Carson City Off-Road Race DiaryWords by Geoff Kabush
The trails used in the Carson City Off-Road have perhaps some of the most iconic views you can see from a mountain bike. This year, the Flume trail and Tahoe Rim trail were incorporated into the backcountry course with spectacular views over Sand Harbour and Lake Tahoe. The challenge, however, was that most of us were too cross-eyed after climbing for a couple hours to enjoy the views during the race. Luckily most people arrived a few days early and took the opportunity to explore the trails and snap some Instabangers beforehand. I have one of my US base camps close by in Truckee and really appreciated having a great Epic Rides event within driving distance this time around.Pre-Event, Pre-Ride, Equipment Choices:
Leading into Carson City Off-Road I had my first weekend off since early April so I figured I’d have lots of time to rest up, go check out the big loop and get all my equipment dialled in. Unfortunately, it didn’t quite work out that way; I was only able to make it over to the course once. As I mentioned in my last diary I was going to race this little gravel event called Dirty Kanza a couple weeks back. At 11hrs or so and 206miles long it took a bit of a toll on my body, I got a bit sick, and I had to take a week-long timeout off the bike. While sitting on the couch I thought about all kinds of fun, or silly, depending on your perspective equipment choices I could make for Carson City Off-Road. The climbs are massive and the crushed granite around Lake Tahoe makes a lot of the course smooth. My first fun idea was to try my OPEN U.P. curly bar bike which fits 27.5 x 2.1 MTB tires, among other wheel/tire combos.
It was pretty fun to ride my OPEN around the trails in adventure mode but wasn’t too sure I would be able to attack the rough sections fast enough on the race course. I’m also known to take some equipment risks, mostly super light tires which was my second idea, and see how far I can push my luck. Just like Formula 1, I think sometimes you need to push the limits to win; I’ve won more than I’ve lost and sometimes it is fun rolling the dice. Maxxis makes a ridiculous light tire called the Maxxlite; it is probably about half the weight of a normal tire. It is pretty ridiculous how fast you can accelerate and it almost feels like cheating sometimes. It does, however, pretty much look like a road tire. With the right pressure, rubber compound, and trail awareness though it is amazing how you can make a tire like the Maxxlite work.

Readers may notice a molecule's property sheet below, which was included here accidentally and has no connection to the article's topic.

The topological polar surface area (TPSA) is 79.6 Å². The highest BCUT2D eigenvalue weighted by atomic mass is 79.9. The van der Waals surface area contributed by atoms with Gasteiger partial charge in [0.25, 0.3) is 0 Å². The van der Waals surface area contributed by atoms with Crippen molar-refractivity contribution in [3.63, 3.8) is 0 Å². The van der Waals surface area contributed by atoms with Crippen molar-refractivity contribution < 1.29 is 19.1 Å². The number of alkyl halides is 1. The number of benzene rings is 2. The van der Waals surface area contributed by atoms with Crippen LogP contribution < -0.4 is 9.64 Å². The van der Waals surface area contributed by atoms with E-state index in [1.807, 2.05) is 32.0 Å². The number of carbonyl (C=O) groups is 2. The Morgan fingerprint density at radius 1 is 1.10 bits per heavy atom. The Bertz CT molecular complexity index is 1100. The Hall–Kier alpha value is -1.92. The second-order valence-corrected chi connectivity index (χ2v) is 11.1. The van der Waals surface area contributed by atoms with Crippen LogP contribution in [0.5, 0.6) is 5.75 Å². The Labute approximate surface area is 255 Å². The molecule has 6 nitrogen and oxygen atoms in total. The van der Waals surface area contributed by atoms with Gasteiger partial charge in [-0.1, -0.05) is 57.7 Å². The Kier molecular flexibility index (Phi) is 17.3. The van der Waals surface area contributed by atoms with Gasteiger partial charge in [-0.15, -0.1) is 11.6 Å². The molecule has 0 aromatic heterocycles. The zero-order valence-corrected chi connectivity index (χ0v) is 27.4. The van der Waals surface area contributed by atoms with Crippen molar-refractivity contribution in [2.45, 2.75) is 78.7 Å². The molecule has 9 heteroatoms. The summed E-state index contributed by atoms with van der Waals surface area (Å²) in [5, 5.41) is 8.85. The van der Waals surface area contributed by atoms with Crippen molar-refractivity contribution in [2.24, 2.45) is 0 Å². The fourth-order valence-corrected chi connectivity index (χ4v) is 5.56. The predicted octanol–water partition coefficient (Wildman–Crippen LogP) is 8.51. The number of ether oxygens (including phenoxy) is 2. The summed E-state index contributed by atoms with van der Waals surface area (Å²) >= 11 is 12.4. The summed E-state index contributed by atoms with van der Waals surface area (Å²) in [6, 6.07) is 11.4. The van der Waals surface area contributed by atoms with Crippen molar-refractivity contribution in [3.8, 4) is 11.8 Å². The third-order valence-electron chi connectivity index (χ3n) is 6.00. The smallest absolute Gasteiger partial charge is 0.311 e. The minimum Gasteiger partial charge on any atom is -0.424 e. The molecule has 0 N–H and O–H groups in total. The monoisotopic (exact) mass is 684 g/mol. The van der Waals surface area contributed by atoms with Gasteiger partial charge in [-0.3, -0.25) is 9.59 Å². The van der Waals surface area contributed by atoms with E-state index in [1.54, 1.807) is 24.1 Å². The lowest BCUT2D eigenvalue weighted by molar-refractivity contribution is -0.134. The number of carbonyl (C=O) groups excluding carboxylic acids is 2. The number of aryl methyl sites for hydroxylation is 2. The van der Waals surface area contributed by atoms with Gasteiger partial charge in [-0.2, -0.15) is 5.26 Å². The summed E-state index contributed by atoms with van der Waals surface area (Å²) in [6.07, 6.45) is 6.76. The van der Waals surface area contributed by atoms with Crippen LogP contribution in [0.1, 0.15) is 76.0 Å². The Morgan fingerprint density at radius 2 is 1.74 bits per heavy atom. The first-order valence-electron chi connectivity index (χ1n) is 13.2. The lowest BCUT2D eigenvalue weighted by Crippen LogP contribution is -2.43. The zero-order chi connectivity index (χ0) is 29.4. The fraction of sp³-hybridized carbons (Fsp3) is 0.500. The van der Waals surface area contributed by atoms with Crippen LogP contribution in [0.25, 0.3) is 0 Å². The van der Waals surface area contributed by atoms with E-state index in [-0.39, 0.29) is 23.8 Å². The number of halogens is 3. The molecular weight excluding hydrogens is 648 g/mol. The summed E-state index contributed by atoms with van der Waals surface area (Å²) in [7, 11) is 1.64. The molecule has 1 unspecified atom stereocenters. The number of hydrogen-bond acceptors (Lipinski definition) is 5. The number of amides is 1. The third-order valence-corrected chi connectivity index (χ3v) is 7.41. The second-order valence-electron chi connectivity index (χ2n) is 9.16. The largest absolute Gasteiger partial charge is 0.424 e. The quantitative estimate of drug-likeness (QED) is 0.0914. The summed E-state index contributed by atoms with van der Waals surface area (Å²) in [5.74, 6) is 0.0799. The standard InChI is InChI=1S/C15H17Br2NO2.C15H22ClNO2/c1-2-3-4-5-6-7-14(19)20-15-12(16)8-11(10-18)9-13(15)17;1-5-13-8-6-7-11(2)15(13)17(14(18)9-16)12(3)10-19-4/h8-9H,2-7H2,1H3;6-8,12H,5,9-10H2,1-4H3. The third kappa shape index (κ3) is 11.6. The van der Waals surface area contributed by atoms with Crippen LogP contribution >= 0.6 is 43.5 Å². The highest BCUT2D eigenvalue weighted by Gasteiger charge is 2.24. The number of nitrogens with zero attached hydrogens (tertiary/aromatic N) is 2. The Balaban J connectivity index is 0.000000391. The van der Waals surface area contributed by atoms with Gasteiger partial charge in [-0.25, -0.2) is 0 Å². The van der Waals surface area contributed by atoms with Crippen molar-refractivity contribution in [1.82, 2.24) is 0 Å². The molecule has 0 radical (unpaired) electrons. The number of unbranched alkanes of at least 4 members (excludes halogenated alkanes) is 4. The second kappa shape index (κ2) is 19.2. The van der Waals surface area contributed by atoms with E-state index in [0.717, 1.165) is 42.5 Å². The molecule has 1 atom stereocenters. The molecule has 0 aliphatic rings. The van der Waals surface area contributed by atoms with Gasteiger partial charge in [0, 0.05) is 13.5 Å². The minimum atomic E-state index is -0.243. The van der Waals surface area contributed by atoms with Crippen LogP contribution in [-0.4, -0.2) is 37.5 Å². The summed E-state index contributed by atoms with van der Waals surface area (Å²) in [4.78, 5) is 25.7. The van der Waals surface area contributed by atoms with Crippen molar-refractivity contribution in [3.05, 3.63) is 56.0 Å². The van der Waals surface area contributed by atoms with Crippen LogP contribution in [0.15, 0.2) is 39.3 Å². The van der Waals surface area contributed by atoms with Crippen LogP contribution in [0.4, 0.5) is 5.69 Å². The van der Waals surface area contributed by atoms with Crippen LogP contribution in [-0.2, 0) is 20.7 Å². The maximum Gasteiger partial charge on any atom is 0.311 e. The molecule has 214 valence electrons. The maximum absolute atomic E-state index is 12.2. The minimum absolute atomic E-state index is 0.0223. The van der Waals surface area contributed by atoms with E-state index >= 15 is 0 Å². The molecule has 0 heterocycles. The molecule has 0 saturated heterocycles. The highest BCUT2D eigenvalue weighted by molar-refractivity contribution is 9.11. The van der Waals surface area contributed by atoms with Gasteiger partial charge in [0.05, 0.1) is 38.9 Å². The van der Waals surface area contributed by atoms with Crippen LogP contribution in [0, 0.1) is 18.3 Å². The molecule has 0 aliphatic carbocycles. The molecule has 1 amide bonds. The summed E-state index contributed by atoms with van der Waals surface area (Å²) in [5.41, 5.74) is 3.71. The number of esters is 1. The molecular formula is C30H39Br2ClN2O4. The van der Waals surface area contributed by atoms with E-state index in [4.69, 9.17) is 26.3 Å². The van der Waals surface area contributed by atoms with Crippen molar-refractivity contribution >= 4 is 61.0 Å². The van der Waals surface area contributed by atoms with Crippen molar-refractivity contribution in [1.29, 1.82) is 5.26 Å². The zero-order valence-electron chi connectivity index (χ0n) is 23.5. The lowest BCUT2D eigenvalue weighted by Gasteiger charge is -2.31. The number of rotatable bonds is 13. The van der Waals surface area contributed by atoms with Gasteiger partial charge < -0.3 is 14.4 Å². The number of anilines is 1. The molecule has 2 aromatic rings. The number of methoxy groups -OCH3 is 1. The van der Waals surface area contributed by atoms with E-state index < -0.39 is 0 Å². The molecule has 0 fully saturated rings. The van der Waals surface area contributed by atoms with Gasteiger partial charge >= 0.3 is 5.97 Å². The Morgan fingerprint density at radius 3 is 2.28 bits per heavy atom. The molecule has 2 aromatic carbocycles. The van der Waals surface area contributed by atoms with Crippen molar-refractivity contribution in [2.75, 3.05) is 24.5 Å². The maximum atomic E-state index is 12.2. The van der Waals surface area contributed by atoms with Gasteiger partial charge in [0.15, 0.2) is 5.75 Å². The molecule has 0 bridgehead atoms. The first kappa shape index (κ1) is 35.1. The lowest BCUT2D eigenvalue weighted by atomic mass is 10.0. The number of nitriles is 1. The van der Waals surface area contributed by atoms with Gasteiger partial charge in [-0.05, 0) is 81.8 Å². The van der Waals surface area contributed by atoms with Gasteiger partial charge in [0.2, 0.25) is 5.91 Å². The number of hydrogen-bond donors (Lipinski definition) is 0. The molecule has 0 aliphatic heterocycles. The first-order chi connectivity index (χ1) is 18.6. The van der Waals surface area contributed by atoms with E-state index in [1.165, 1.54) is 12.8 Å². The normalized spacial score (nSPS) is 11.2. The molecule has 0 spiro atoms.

To try my second idea I went out to pre-ride some of the course on Tuesday; it was no problem riding everything but again I didn’t feel like I would be able to push as hard on the trail when I needed to. Near the finish, there is a really loose, sandy sidecut trail along with some hairball steep fire road descents. Maybe I would make up a lot of time on the climbing but pushing with real XC tires I would smash my time compared to trying to descend with Maxxlites. In the end, I decided to just switch back to a full XC high post on my SB100 to help a bit with the climbing and run some new XC tires I’ve been testing for Maxxis. I think my stock Yeti SB100 set-up was definitely the best option but who knows, next year, maybe I’ll roll the dice.El Yucateco Fat Tire Crit Friday:
From Truckee to Carson City it is about an hour commute and I headed over with some friends on Friday to get there in time for the Pro Rider’s meeting at 2pm. The Carson City meeting really highlights what makes the Epic Rides events successful. The events take over downtown core and are really embraced by the communities. Carson City is the capital of Nevada so the meeting takes place inside the State Capitol building and we were welcomed not only by Carson City Mayor Robert Crowell but also Governor of Nevada Brian Sandoval. Cycling is promoted and valued in Carson City and it is great to see the progress constantly being made by the town and local trail crew Muscle Powered. After the race briefing, I went out for a short pre-ride to dial in the last piece of the backcountry course and then got suited up for the evening Fat Tire Crit.
Some people may think it is a little weird having a bunch of mountain bikers racing around on pavement but I really enjoy these races. We often all travel quite far for a race and it is great to get another event during the race weekend that is a great showcase for the fans. It’s not often you can win mountain bike races with your head, experience, and tactics and the Fat Tire Crit gives everyone a shot to get to the front of the race. In the men’s race, several riders took turns attacking at the front while I tried to stay patient and maintain a good position. The final attack almost stayed away but it all came back together in the last half lap. Tristan Uhl used his crit experience to put himself in the perfect spot going into the last couple corners to take a big win for himself and the team. I was a little too far back but was happy to slide into third place on the podium and keep my podium streak alive.